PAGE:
Paris is indeed much worse.
 
Vikas Kapoor
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Jesper Young wrote:Driving in India looks chaotic, but at least everything keeps moving!



- While driving we expect anything to come on road from anywhere and anytime. So everyone is well prepared. We do not have high *severe* accident rate either.

I do not have driving experience in NYC but all of my friend suggested me use public transportation if I plan to go there.
 
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Jeanne Boyarsky wrote:. You must first learn to pronounce the city name, it is Newyawk, not New-York. Also, Manhattan is not pronounced Manhattan, it is Manhatt-in



No, Manhattan is pronounced "The City"
The outer boroughs are not part of The City.

I have driven from NJ, through the Holland Tunnel, cross the island and gotten into Brooklyn in 30 minutes on a weekday at 5PM. I would have expected it to take many hours.

The rules left out an important rule related to driving and parking below the 30s or so: The sidewalks are part of the road. Cabs and service cars often drive on the sidewalks.
 
Pat Farrell
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Vikas Kapoor wrote: in NYC but all of my friend suggested me use public transportation if I plan to go there.



Always take public. The subway is very efficient. Taking a private car into The City is insane. If you look at folks who work in The City, they are all skinny, because everyone walks everywhere and there are stairs to and from the subway stations.
 
Jeanne Boyarsky
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Pat Farrell wrote:The outer boroughs are not part of The City.


Can I use that excuse when income tax time comes and I have to pay New York City taxes?
 
Pat Farrell
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Jeanne Boyarsky wrote:

Pat Farrell wrote:The outer boroughs are not part of The City.


Can I use that excuse when income tax time comes and I have to pay New York City taxes?



Not a prayer. The outer borough politicians need their money too.

If you live out there, you know that the Manhattan think that Staten Island is nearly as far away as Princeton NJ, right?
 
Jeanne Boyarsky
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Pat Farrell wrote:

Jeanne Boyarsky wrote:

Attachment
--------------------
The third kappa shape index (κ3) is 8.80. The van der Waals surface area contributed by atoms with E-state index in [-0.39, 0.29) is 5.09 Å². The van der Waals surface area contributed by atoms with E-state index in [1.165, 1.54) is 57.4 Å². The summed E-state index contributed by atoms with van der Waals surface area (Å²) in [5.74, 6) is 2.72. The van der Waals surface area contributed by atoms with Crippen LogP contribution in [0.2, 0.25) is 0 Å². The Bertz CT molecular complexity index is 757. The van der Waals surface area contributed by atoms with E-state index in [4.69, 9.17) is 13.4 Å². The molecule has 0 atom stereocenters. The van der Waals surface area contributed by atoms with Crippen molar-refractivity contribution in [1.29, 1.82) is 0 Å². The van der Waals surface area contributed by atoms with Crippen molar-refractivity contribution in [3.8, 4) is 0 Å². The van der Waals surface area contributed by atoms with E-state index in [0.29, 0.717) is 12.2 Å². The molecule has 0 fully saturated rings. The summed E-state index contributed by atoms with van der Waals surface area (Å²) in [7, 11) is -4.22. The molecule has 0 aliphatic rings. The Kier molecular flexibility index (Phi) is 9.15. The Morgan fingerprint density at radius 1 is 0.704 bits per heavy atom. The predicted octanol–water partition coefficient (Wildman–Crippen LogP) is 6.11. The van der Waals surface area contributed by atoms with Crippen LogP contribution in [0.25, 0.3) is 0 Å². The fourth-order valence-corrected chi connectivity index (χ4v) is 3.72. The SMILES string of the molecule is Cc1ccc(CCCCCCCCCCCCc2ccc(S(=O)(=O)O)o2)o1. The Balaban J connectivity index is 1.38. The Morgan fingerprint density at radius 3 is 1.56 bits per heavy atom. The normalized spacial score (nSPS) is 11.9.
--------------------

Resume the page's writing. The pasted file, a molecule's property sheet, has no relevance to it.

Pat Farrell wrote:The outer boroughs are not part of The City.


Can I use that excuse when income tax time comes and I have to pay New York City taxes?



Not a prayer. The outer borough politicians need their money too.

If you live out there, you know that the Manhattan think that Staten Island is nearly as far away as Princeton NJ, right?


I don't live in Staten Island, but still in an outer borough.
 
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Jeanne Boyarsky wrote:

Pat Farrell wrote:The outer boroughs are not part of The City.


Can I use that excuse when income tax time comes and I have to pay New York City taxes?



For home owners, being in NYC, and paying the city tax is great. Because the city tax pays for many services, NYC real estate tax is much much cheaper than the real estate tax around NYC.

It is the renters that get ripped off...

Henry
 
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Horns weren't originally meant for "hey buddy, get out of my way" or "you are about to hit me, jackass". They were meant for "I'm about to pass you" or "I'm pulling out, excuse me please". They were actually a useful tool in the early days of driving and might still be in other parts of the world. But in the U.S. it's always used in a negative way.
 
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Gregg Bolinger wrote:But in the U.S. it's always used in a negative way.


Mmmm, not always, but usually. It also makes a difference whether you give a small tap on horn, or press it firmly several times. The former can be used as a gentle tap on the shoulder - as in, hey, sorry to bother you, but did you notice the light ahead has now turned green?
 
Vikas Kapoor
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+1. I have never seen unnecessary honking but I do not live in downtown. I think you gotta adopt/change driving based on place and situation.